Tuesday, 6 September 2016

Five reasons why you should never share your makeup

why you should never share makeup with others

We’ve all likely done it at one time or another, borrow some mascara from a friend for a quick touch up, share some concealer with a family member or dab on some lip gloss from a co-worker while we’re at lunch. While you may have been performing these perilous practices without incident, you’re still putting yourself at risk for spreading things like pink eye or even herpes. Here’s a host of five other reasons you shouldn’t be sharing cosmetics with friends and family.

The Eyes Have It
A dark, gooey mascara tube is the perfect environment for bacteria to flourish along with plastic and glass cosmetic cases that are touched by human hands, one of the biggest ways that germs travel from person to person. These little buggers can cause a number of different eye conditions that are often caused by bacterial infection.

Dermatologists recommend discarding eye makeup after three months and if you are the victim of some kind of virus or bacterial infection of the eyes, get rid of all your eye makeup immediately after you’ve recovered and replace them with new products. The same is true for all cosmetics, although they don’t have a “date code,” they should still be ditched after a few months.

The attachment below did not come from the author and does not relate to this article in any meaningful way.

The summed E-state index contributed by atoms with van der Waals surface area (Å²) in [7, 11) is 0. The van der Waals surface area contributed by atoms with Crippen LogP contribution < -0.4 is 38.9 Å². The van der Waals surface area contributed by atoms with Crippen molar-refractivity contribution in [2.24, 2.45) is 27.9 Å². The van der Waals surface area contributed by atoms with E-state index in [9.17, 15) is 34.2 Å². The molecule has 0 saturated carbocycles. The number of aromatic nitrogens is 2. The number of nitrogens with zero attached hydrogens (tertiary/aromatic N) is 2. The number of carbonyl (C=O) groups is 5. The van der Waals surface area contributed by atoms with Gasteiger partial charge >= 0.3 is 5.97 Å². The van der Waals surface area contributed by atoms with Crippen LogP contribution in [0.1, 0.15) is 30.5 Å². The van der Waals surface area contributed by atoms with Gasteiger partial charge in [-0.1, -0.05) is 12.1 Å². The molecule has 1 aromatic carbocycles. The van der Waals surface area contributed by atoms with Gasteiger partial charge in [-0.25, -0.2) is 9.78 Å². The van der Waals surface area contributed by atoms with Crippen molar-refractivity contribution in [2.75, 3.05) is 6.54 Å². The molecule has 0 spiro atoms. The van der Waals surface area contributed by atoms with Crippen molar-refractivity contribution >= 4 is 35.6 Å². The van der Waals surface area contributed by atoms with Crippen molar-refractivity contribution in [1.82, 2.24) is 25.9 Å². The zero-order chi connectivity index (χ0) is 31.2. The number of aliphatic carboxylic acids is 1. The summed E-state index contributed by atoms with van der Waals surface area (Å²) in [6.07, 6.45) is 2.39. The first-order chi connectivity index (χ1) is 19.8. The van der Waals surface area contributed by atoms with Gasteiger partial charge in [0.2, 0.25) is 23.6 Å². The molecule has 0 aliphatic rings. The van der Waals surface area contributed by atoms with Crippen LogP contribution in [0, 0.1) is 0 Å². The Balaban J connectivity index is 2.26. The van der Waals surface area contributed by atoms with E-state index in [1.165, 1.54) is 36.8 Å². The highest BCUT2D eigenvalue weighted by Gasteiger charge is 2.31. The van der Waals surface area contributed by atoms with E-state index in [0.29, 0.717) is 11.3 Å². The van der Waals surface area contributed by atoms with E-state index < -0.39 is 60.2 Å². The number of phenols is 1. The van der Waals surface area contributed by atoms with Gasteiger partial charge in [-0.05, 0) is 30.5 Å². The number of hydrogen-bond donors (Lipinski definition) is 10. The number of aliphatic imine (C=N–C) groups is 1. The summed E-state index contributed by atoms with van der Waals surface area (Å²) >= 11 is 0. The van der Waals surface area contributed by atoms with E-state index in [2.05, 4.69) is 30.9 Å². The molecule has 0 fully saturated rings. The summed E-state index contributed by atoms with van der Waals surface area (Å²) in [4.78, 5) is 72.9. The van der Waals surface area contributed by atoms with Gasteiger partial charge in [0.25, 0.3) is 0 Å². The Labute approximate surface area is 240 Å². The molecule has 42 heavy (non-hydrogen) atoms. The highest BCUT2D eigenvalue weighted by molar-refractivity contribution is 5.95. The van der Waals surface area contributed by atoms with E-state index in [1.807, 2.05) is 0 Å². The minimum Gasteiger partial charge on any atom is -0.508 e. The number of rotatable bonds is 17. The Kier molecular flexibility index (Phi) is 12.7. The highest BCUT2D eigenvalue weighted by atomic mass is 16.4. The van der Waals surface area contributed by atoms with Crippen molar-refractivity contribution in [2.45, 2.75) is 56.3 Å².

Kissing A Fool
People can carry the cold sore virus without showing any signs or outward symptoms of this nasty infection. Sharing lipstick and gloss is practically the same as kissing someone from a bacterial standpoint so you should keep these products to yourself at all times.

Makeup and Staph
Given the right conditions, Staphylococcus aureus and Staphylococcus epidermidis, commonly known as staph, can be lurking in some of your makeup products or your friend’s cosmetics. Most of the time, staph only causes minor skin infections, but they can turn deadly if the bacteria invades other areas by entering into your bloodstream and causing damage to joints, bones, lungs or your heart.

Attacking Acne
Suffering through acne is difficult enough, but adding someone else's infected skin oils and other bacteria is a recipe for disaster on your face. While you may never apply concealer with your fingers and diligently clean your brushes, you can be sure your friend does the same.

Anytime, Anywhere
Where is the majority of makeup stored and applied - many would say the loo - which is the worst place to store and put on cosmetics. Think of uncapped lipstick or open container of concealer sitting on a bathroom counter just feet from the toilet and sink. Add sharing into this equation and the possible exposure to fungus and bacteria boggles the mind. Perhaps storing and applying them in your bedroom would be a better idea.

Why risk your health, the cost and purity of your beauty products? Keep tabs and a close eye on your cosmetics and don’t share them with anyone, even family. And most importantly, resist the temptation to try testers at stores or getting one of those free makeovers that could be ripe with infections and bacteria.  

Guest post by Mark Kirkpatrick

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